The Emahoy Music Foundation to this day remains dedicated to providing music scholarships to children in Ethiopia and Israel.

And Emahoy Tsegué-Maryam Guèbrou is still alive at 98 in a cramped room at the Ethiopian Orthodox church in Jerusalem, playing for hours a day on a piano tucked into her room.~

So what was the synchronicity today?

Well, last night was my date with the therapist woman from the James Blake concert on Saturday that I wrote about here.

We met at Griffith Park to play tennis.

Then had plans for her to come over for dinner at my place in Los Feliz.

She had been there on Saturday for a bit, and knew generally where it was, but we agreed I should send her the exact address just to be sure.

As I walked her to her car, I typed in an address and texted it to her.

Then drove home and began assembling the cheese and crackers, olives, grapes, and figs, for the appetizers.

I kept the door slightly ajar.

And she still didn’t arrive.

So I proceeded to put together the salad and take out the steak and the asparagus for the main meal.

Then I received a text message from her:

Apparently, I had accidentally typed in my old address, which also happens to be where my ex-wife still currently lives…LOL

I wrote back:


I didn’t receive a response.

But then she arrived a few minutes later.


My ex-wife’s apartment/our old one only being a few blocks away from my current one.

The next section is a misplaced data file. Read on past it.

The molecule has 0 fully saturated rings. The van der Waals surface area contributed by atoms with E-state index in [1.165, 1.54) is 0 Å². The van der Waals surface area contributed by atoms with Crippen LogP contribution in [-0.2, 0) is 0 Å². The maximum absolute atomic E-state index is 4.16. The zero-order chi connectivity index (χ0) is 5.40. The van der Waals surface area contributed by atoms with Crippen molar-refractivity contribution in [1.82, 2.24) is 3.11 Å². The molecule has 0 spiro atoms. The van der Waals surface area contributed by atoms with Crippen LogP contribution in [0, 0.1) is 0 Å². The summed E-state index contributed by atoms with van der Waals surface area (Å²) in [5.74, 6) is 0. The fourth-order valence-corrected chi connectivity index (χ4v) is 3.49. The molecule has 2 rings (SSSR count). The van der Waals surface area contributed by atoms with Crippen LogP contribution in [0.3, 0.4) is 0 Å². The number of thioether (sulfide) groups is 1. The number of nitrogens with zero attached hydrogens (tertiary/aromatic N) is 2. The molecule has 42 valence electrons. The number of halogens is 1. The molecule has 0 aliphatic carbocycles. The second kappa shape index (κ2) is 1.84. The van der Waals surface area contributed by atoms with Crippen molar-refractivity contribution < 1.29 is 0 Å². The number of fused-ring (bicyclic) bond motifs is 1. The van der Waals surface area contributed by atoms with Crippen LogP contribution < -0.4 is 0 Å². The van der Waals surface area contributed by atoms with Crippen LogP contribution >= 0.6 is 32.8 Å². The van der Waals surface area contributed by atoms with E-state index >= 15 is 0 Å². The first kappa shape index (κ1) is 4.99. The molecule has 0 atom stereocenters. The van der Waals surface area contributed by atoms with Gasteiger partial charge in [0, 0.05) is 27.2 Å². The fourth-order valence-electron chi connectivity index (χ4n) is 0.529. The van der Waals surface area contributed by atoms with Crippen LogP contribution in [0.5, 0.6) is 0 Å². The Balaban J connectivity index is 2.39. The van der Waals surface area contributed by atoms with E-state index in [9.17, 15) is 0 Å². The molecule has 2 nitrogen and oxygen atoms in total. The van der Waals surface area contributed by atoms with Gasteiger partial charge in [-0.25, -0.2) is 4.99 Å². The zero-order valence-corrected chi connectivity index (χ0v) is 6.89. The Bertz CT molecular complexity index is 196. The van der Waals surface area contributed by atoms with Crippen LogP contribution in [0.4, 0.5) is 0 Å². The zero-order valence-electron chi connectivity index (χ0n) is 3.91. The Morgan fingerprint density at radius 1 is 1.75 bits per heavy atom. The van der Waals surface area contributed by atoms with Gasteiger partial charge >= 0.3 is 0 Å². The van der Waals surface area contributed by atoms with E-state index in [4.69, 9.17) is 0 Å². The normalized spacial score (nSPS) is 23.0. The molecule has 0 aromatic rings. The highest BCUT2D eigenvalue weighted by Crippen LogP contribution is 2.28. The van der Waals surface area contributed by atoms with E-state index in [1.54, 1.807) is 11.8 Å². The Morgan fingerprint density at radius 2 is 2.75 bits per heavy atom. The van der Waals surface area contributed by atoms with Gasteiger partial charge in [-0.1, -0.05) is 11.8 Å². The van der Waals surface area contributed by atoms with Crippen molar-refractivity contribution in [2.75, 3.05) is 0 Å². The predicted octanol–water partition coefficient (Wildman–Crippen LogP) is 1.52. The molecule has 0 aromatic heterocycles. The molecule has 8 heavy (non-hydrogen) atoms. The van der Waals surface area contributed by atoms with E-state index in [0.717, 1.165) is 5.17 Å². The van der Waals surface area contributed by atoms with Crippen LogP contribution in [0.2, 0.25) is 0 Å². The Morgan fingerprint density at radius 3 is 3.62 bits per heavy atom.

The date didn’t go too badly after that.

She found it more funny and amusing than embarrassing or troubling.

We had a nice conversation over the course of the meal.

Then moved to the couch after she made a thyme-lemonade-soda.

We both wondered aloud if our making out on Saturday was just a one-time fun thing.

But then we made out again.

The thing is though:

And, I can only speak for myself, the vibe didn’t feel as passionate as Saturday.

I asked the spirits this morning for a song to reflect upon last night.

And as you can see, “The Homeless Wanderer” feels quite apropos, no?

A wink-wink from God or the spirits or the Universe or whatever you call the mystery.

That I don’t quite know still where my home is.

I think of this Rumi quote:

The Soul is a stranger trying to find a Home somewhere that is not a where.

and this one:

Come, come, whoever you are.
Wanderer, worshipper, lover of leaving.
It doesn't matter.